Contents
What is Pressure
Pressure is a measure of the force exerted per unit area on the boundaries of a substance. The standard unit for pressure in the SI system is the Newton per square meter or pascal (Pa). Mathematically:
p = F/A
where
 p is the pressure
 F is the normal force
 A is the area of the boundary
Pascal is defined as force of 1N that is exerted on unit area.
 1 Pascal = 1 N/m^{2}
 1 MPa 10^{6} N/m^{2}
 1 bar 10^{5} N/m^{2}
 1 kPa 10^{3} N/m^{2}
In general, pressure or the force exerted per unit area on the boundaries of a substance is caused by the collisions of the molecules of the substance with the boundaries of the system. As molecules hit the walls, they exert forces that try to push the walls outward. The forces resulting from all of these collisions cause the pressure exerted by a system on its surroundings. Pressure as an intensive variable is constant in a closed system. It really is only relevant in liquid or gaseous systems.
Pressure Scales – Pressure Units
Pascal – Unit of Pressure
As was discussed, the SI unit of pressure and stress is the pascal.
 1 pascal 1 N/m^{2} = 1 kg / (m.s^{2})
Pascal is defined as one newton per square metre. However, for most engineering problems it is fairly small unit, so it is convenient to work with multiples of the pascal: the kPa, the bar, and the MPa.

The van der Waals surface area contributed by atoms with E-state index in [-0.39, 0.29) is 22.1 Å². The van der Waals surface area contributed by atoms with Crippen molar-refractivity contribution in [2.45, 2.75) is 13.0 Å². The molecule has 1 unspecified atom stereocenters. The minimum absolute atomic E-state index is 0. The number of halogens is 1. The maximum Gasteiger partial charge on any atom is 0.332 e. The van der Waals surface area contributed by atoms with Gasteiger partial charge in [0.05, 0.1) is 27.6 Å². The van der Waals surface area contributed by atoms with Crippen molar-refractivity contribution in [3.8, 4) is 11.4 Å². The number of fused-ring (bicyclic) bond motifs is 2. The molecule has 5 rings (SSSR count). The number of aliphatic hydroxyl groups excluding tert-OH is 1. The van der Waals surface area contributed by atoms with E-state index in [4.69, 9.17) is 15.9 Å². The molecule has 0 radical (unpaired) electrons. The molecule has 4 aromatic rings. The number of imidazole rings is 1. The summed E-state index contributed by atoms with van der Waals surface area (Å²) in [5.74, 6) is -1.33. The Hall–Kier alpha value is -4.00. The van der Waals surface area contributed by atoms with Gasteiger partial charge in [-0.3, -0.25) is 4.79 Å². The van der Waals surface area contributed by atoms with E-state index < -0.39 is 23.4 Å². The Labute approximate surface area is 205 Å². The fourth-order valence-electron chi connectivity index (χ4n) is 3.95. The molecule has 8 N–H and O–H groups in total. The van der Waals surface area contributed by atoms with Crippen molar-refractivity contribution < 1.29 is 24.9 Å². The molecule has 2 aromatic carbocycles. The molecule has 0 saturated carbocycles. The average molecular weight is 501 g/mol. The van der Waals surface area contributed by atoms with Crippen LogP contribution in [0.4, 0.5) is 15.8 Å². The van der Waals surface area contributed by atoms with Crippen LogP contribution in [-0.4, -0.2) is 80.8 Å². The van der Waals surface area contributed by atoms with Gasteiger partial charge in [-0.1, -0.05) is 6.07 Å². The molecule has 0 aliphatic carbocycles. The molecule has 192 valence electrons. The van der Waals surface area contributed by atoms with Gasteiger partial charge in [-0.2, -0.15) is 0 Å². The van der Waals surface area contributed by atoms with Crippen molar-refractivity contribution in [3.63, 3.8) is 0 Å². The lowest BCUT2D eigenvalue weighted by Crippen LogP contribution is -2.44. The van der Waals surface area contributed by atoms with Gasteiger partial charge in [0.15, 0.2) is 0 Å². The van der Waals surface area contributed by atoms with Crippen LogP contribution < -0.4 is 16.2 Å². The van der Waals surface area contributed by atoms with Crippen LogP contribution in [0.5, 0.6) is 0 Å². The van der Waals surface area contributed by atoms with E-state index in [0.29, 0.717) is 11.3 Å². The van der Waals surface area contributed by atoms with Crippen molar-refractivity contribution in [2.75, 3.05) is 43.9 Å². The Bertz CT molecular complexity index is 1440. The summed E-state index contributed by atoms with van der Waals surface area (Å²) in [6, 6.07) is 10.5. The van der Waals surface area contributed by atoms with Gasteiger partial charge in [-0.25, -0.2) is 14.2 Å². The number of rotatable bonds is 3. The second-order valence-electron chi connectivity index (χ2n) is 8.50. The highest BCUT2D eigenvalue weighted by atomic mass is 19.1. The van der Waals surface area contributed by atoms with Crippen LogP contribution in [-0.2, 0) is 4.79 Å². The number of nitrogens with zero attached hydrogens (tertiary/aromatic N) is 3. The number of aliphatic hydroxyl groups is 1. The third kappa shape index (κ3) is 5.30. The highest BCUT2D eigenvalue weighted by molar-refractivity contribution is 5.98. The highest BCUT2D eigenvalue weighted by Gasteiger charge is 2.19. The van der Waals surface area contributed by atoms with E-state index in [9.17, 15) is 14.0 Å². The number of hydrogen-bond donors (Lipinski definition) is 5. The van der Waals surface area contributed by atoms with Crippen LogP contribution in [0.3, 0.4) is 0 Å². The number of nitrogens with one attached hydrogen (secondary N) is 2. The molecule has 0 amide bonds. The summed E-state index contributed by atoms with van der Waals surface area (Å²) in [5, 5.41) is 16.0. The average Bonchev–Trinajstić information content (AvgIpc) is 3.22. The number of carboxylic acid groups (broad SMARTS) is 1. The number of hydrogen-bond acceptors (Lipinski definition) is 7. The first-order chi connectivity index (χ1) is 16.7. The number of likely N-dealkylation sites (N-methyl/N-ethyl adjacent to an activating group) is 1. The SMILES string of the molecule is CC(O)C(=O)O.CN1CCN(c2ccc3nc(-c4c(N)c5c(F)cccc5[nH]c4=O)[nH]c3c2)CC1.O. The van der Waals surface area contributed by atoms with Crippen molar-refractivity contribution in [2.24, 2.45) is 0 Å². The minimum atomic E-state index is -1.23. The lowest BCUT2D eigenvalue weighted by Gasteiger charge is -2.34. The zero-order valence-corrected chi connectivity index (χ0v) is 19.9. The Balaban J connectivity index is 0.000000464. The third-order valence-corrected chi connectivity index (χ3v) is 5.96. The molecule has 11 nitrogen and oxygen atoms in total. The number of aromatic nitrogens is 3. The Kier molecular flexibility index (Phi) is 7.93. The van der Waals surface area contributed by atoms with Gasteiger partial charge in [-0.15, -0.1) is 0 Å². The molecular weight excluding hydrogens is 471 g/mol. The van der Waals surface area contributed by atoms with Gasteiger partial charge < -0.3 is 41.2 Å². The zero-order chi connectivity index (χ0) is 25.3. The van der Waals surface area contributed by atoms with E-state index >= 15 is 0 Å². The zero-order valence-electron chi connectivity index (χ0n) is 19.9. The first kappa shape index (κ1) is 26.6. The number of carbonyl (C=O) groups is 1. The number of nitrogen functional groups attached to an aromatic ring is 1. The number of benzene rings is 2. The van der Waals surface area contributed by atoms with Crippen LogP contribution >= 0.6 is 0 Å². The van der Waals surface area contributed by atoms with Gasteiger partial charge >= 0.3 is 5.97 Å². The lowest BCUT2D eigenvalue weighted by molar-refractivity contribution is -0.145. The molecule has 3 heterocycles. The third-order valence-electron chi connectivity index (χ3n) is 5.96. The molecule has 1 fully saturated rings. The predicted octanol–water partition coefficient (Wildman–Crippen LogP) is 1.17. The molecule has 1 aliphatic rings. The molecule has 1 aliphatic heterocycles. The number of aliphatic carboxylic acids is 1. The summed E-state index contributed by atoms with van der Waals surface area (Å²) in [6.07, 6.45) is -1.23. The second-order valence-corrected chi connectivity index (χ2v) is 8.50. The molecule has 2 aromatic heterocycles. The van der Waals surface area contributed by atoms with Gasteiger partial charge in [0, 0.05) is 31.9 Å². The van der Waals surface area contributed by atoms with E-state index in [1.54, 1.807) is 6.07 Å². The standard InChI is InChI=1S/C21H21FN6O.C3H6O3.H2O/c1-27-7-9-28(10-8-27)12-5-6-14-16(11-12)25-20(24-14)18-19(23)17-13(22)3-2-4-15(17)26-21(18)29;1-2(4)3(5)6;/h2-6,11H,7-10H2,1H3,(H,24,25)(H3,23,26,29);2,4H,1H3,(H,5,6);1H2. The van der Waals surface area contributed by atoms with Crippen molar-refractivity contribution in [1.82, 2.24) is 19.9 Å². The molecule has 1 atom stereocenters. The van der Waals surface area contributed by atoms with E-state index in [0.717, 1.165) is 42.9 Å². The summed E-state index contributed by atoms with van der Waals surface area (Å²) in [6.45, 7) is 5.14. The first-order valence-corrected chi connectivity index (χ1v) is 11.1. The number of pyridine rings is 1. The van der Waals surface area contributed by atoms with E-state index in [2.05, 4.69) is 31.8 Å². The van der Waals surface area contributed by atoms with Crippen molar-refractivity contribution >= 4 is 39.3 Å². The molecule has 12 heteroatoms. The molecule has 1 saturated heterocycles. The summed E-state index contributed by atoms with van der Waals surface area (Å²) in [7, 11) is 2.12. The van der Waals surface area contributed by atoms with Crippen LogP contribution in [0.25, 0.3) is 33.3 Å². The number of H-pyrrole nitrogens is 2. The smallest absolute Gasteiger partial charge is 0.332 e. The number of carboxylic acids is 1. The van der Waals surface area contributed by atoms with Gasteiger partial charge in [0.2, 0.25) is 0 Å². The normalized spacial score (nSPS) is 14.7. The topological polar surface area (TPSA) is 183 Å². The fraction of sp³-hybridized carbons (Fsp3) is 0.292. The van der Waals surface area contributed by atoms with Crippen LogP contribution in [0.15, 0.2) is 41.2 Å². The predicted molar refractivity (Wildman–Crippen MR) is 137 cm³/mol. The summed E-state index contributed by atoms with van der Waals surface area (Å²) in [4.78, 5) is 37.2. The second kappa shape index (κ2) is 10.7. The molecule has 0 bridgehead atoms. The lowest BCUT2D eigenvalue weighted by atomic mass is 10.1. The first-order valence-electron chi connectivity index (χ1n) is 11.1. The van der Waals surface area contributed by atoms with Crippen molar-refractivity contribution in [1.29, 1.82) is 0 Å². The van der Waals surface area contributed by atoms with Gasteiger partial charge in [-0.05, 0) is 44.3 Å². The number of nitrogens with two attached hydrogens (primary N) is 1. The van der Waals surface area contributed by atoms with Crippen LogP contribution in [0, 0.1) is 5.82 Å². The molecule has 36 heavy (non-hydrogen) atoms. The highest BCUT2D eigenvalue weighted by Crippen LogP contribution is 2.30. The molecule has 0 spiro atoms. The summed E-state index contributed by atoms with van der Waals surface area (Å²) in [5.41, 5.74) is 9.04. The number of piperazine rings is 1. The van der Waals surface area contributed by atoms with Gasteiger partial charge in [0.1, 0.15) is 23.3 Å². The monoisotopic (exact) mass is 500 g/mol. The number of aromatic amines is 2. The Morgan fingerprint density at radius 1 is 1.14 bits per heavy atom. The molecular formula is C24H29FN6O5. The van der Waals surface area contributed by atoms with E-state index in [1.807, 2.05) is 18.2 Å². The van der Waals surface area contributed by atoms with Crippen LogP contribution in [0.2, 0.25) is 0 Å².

1 MPa 10^{6} N/m^{2}
 1 bar 10^{5} N/m^{2}
 1 kPa 10^{3} N/m^{2}
The unit of measurement called standard atmosphere (atm) is defined as:
 1 atm = 101.33 kPa
The standard atmosphere approximates to the average pressure at sealevel at the latitude 45° N. Note that, there is a difference between the standard atmosphere (atm) and the technical atmosphere (at).
A technical atmosphere is a nonSI unit of pressure equal to one kilogramforce per square centimeter.
 1 at = 98.67 kPa
Pounds per square inch – psi
The standard unit in the English system is the poundforce per square inch (psi). It is the pressure resulting from a force of one poundforce applied to an area of one square inch.
 1 psi 1 lbf/in^{2} = 4.45 N / (0.0254 m)^{2} ≈ 6895 kg/m^{2}
Therefore, one pound per square inch is approximately 6895 Pa.
The unit of measurement called standard atmosphere (atm) is defined as:
 1 atm = 14.7 psi
The standard atmosphere approximates to the average pressure at sealevel at the latitude 45° N. Note that, there is a difference between the standard atmosphere (atm) and the technical atmosphere (at).
A technical atmosphere is a nonSI unit of pressure equal to one kilogramforce per square centimeter.
 1 at = 14.2 psi
Bar – Unit of Pressure
The bar is a metric unit of pressure. It is not part of the International System of Units (SI). The bar is commonly used in the industry and in the meteorology, and an instrument used in meteorology to measure atmospheric pressure is called barometer.
One bar is exactly equal to 100 000 Pa, and is slightly less than the average atmospheric pressure on Earth at sea level (1 bar = 0.9869 atm). Atmospheric pressure is often given in millibars where standard sea level pressure is defined as 1013 mbar, 1.013 bar, or 101.3 (kPa).
Sometimes, “Bar(a)” and “bara” are used to indicate absolute pressures and “bar(g)” and “barg” for gauge pressures.